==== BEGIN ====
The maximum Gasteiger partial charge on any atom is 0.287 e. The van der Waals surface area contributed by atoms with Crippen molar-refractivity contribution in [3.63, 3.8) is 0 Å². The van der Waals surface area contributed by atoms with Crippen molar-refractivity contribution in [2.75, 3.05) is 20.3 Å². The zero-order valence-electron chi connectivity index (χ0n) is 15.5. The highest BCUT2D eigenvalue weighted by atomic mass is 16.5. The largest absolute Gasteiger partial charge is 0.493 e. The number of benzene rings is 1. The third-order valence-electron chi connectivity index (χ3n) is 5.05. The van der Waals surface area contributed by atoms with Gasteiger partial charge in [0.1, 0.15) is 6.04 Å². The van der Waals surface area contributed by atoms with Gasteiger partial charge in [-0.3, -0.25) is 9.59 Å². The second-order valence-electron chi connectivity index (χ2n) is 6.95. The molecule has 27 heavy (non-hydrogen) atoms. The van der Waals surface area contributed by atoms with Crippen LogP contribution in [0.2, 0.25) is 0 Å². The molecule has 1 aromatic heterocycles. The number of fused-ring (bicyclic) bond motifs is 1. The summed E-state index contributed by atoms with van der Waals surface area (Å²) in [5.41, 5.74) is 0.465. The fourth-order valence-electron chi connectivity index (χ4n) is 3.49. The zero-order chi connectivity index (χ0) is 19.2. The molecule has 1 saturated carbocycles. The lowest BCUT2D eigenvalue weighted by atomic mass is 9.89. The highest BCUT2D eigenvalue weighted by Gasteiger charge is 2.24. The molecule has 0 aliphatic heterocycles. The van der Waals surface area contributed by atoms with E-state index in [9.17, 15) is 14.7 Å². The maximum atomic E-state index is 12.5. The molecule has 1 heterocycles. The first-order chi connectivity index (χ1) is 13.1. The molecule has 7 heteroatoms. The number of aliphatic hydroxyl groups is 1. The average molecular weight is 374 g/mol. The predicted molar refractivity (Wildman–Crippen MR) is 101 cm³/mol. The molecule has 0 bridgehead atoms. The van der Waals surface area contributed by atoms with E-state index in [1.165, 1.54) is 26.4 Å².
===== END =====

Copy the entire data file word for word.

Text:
The maximum Gasteiger partial charge on any atom is 0.287 e. The van der Waals surface area contributed by atoms with Crippen molar-refractivity contribution in [3.63, 3.8) is 0 Å². The van der Waals surface area contributed by atoms with Crippen molar-refractivity contribution in [2.75, 3.05) is 20.3 Å². The zero-order valence-electron chi connectivity index (χ0n) is 15.5. The highest BCUT2D eigenvalue weighted by atomic mass is 16.5. The largest absolute Gasteiger partial charge is 0.493 e. The number of benzene rings is 1. The third-order valence-electron chi connectivity index (χ3n) is 5.05. The van der Waals surface area contributed by atoms with Gasteiger partial charge in [0.1, 0.15) is 6.04 Å². The van der Waals surface area contributed by atoms with Gasteiger partial charge in [-0.3, -0.25) is 9.59 Å². The second-order valence-electron chi connectivity index (χ2n) is 6.95. The molecule has 27 heavy (non-hydrogen) atoms. The van der Waals surface area contributed by atoms with Crippen LogP contribution in [0.2, 0.25) is 0 Å². The molecule has 1 aromatic heterocycles. The number of fused-ring (bicyclic) bond motifs is 1. The summed E-state index contributed by atoms with van der Waals surface area (Å²) in [5.41, 5.74) is 0.465. The fourth-order valence-electron chi connectivity index (χ4n) is 3.49. The zero-order chi connectivity index (χ0) is 19.2. The molecule has 1 saturated carbocycles. The lowest BCUT2D eigenvalue weighted by atomic mass is 9.89. The highest BCUT2D eigenvalue weighted by Gasteiger charge is 2.24. The molecule has 0 aliphatic heterocycles. The van der Waals surface area contributed by atoms with E-state index in [9.17, 15) is 14.7 Å². The maximum atomic E-state index is 12.5. The molecule has 1 heterocycles. The first-order chi connectivity index (χ1) is 13.1. The molecule has 7 heteroatoms. The number of aliphatic hydroxyl groups is 1. The average molecular weight is 374 g/mol. The predicted molar refractivity (Wildman–Crippen MR) is 101 cm³/mol. The molecule has 0 bridgehead atoms. The van der Waals surface area contributed by atoms with E-state index in [1.165, 1.54) is 26.4 Å².